"What is the digital (optics, settings) equivalent of an eye?" This has been covered in many places, but I don't think it is actually critical to getting the result you're looking for. AOV is probably the biggest takeaway from it, but there is contention because at what point do we discount the periphery that we don't have real focus on? Possibly you could attempt to sort of simulate that by framing a bit wider but using a lens that is sharp in only the center 3/4ths or so then falls off in sharpness.


To match the perspective as seen in your makeup mirror use a moderate telephoto setting. To accomplish, best if you use a lens with a focal length that is 2X thru 2.5X of the normal focal length for your camera. The “normal” lens for your camera does capture the human experience. However, the view in the mirror is deceiving, the view you see is yourself positioned behind the mirror. That image is 2X your distance to the mirror. To duplicate this perspective with a camera, you need to place the camera so that it is located about twice the distance you normally stand in front of your mirror. Let me at that a placement slightly above eye height is tried and true.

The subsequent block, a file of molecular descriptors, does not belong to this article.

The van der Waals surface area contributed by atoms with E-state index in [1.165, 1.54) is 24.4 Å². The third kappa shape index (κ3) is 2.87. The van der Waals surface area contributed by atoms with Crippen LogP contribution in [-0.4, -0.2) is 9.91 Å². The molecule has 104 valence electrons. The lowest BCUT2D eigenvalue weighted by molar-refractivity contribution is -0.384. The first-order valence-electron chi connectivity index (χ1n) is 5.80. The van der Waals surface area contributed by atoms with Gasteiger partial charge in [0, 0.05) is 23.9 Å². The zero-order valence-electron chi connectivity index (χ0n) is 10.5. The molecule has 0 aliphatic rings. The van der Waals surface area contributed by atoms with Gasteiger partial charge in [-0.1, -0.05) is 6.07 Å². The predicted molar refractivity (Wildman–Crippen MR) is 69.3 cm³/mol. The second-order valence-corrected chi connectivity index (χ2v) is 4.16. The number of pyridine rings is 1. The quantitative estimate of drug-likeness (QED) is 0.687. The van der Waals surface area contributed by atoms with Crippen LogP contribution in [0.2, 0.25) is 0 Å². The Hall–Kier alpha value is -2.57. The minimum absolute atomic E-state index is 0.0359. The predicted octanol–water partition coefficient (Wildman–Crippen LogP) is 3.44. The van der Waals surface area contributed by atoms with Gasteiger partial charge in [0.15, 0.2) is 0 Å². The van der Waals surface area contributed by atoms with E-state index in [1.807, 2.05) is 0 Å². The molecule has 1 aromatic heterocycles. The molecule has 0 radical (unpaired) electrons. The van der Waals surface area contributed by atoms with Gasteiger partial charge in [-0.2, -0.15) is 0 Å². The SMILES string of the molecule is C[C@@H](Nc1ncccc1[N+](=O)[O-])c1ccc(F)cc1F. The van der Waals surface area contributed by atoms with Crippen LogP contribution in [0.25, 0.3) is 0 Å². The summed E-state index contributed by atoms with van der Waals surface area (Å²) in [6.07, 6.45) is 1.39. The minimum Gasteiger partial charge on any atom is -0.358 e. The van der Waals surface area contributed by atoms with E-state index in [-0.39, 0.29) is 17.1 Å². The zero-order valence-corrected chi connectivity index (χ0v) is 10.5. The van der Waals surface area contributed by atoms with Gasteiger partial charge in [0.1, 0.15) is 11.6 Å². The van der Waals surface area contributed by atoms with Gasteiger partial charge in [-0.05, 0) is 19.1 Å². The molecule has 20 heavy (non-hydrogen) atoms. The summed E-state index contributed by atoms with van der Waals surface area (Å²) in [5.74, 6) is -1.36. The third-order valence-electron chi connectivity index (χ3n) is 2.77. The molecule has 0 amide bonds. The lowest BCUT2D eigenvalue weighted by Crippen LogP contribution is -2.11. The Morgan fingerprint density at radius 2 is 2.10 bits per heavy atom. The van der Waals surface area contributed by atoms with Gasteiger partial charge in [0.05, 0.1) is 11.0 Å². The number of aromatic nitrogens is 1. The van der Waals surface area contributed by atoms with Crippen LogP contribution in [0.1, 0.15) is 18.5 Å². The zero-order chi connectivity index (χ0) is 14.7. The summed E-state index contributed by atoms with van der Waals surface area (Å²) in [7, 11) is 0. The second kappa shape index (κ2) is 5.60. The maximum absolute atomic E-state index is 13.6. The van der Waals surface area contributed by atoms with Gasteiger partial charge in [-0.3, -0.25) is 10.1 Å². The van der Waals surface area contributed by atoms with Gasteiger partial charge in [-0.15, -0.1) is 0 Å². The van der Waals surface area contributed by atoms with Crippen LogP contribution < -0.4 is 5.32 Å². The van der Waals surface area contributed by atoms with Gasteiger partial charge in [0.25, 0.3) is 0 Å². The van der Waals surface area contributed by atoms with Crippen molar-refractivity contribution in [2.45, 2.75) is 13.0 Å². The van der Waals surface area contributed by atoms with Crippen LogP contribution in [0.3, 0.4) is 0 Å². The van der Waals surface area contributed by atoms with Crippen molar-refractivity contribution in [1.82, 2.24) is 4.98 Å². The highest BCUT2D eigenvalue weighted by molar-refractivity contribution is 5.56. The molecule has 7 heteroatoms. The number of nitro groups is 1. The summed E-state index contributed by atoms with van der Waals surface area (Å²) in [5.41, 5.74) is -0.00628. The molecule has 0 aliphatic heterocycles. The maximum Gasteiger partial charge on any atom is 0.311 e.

When you place the camera at this increased distance, you will likely find that the head size will be too small. In other words, too much empty space surrounds the head for good composition. The solution is to use a moderate telephoto. This extra magnification allows for better composition.

So what is a “normal” focal length? This will be a lens with a focal length that is about the same as the coroner to coroner measure of the camera’s digital sensor. For the full frame (FX) this is 50mm. To duplicate the mirror view use a 100mm thru 125mm. Tradition says 105mm. For the compact digital, “normal” is about 30mm. To match the mirror’s perspective, use a 60mm thru 80mm.

Let me add that the reasons for the 2 thru 2.5 X “normal”, are more complex then I have expressed. The focal length of choice is intertwined with the size of the final image viewed and the distance the viewer stands from this image. The 2 thru 2.5 X of “normal” is just a rule of thumb. In art there is no “normal” so you are free to follow your heart.


Your Answer

By clicking “Post Your Answer”, you agree to our terms of service and acknowledge you have read our privacy policy.

Not the answer you're looking for? Browse other questions tagged or ask your own question.